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If you manufacture within the European Union, or if you’re a global company that does business within the EU, then you’ve thinking a lot about manufacturing sustainability. The EU’s 2030 climate objectives got real for manufacturers with a publication of the taxonomy for sustainable activities. This European Commission document sets out six objectives that all companies must now monitor to prove that their products and investments qualify as environmentally sustainable.
If they succeed, companies may gain cheaper access to financing and capital, but it isn’t easy to make a difference on a metric you’ve never tracked before. And if you’re a global manufacturer making hundreds of different products, composed of thousands of different parts from all around the world, the job of calculating your sustainability is more than just a difficult math problem. It’s a logistical nightmare. How can manufacturers not only adapt to these new regulations but compete and win based on them? My guest today is here to answer this question. Stefan Schmid has spent the past two decades helping German manufacturers transform and compete on the basis of data-driven intelligence from Dassault systems he joined aPriori where he has been instrumental in bringing ideas for digital transformation into the supply chain of major EU companies. Stefan Schmid, welcome to the podcast.
While you listen, you can take a look at the blog article: Are you Prepared for New EU Taxonomy Sustainability Reporting Requirements?
Stefan Schmid: Thank you, Leah. Thank you very much.
Leah Archibald: My first question to you is how does the European Commission’s taxonomy for sustainable activities change what it means to compete for companies within the EU?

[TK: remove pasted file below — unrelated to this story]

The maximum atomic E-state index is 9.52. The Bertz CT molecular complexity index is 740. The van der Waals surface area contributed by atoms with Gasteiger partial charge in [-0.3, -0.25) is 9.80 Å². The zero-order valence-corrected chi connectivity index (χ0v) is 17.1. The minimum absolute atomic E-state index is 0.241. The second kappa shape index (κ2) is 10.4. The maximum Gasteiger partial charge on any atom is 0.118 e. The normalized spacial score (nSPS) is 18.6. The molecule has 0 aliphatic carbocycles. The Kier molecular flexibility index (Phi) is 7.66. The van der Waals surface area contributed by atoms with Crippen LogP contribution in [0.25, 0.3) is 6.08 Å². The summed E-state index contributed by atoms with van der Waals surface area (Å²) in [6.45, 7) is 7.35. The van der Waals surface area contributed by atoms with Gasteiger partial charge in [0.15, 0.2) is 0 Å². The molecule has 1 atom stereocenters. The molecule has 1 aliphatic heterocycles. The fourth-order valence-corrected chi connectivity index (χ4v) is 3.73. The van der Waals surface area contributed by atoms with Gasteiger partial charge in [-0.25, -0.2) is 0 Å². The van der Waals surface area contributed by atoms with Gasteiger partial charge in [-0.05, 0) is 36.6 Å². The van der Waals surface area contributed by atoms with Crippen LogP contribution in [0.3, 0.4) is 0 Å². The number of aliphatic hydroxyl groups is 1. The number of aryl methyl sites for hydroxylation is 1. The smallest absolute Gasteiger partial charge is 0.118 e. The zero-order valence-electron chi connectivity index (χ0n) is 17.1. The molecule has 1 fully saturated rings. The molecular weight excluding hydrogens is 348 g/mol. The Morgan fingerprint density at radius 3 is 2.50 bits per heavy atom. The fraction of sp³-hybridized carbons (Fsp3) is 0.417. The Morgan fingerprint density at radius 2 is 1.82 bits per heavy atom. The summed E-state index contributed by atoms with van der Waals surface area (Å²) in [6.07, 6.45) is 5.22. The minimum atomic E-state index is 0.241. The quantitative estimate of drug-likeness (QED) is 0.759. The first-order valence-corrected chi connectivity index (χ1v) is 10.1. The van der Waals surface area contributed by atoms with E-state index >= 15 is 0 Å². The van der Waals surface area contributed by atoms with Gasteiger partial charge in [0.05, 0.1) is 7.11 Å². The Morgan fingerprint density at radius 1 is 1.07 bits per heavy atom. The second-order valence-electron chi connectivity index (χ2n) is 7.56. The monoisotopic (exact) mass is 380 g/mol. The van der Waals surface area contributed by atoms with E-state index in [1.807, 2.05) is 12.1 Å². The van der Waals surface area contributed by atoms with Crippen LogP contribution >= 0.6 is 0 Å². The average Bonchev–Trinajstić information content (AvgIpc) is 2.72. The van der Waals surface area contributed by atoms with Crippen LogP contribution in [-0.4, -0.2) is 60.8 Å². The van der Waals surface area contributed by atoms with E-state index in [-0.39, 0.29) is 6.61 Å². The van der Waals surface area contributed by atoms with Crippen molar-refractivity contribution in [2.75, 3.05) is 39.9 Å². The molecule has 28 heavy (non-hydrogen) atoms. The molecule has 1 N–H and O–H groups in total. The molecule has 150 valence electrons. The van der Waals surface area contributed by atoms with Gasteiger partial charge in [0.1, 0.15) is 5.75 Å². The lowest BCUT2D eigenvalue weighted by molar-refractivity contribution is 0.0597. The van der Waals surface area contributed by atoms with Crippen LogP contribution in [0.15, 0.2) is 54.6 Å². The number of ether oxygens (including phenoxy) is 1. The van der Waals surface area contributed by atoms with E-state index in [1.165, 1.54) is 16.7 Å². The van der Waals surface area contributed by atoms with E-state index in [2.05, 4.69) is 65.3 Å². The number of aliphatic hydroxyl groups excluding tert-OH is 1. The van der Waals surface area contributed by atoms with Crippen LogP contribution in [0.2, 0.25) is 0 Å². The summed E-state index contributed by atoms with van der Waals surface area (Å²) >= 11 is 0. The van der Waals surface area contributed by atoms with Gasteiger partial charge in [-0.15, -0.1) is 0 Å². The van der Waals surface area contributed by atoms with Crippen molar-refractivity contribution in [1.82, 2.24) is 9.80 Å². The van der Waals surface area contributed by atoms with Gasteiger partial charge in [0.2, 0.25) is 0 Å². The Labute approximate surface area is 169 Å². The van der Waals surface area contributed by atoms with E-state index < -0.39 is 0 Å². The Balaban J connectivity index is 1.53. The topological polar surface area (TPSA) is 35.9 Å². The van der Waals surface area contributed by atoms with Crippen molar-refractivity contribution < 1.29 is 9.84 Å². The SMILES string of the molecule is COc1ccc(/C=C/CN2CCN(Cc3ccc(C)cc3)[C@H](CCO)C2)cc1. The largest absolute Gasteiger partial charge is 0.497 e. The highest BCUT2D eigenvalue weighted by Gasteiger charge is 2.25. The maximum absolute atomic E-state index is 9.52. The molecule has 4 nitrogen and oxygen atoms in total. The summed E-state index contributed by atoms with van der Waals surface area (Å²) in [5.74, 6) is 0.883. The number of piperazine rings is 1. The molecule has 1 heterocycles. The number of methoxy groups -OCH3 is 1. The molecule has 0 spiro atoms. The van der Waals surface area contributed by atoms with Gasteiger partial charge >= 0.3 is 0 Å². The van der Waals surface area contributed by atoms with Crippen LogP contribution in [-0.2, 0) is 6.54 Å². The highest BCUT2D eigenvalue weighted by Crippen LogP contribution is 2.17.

Stefan Schmid: Let’s answer this question quite shortly. The environment becomes a price. That is the point. The economy, no matter in which branch companies are working, they’re used to the fact that materials, labor, that has a price and all of a sudden now the environment gets a price tag and that’s a substantial change because now the trade-off between cost of a product and the environmental impact of a product becomes an imperative for the companies.
Leah Archibald: And that’s never been true before.
Stefan Schmid: This is now imminent. I suspect the environment always had a price, but now, we know it has a price tag. Now it needs to be respected. And there is a clear methodology. Now it’s being established how this price becomes transparent.
How to Make a Sustainable Product
Leah Archibald: So let’s dive into the details here. The new taxonomy divides the concept of how to make a sustainable product into six activities. There’s climate change mitigation, there’s climate change adaption, there’s sustainable use of water and protection of water and Marine resources. There’s a transition to a circular economy, then there’s pollution prevention and control. And lastly, there’s protection and restoration of biodiversity and ecosystem. Now does a company need to focus on all six activities successfully qualify as sustainable or can they employ a divide and conquer strategy?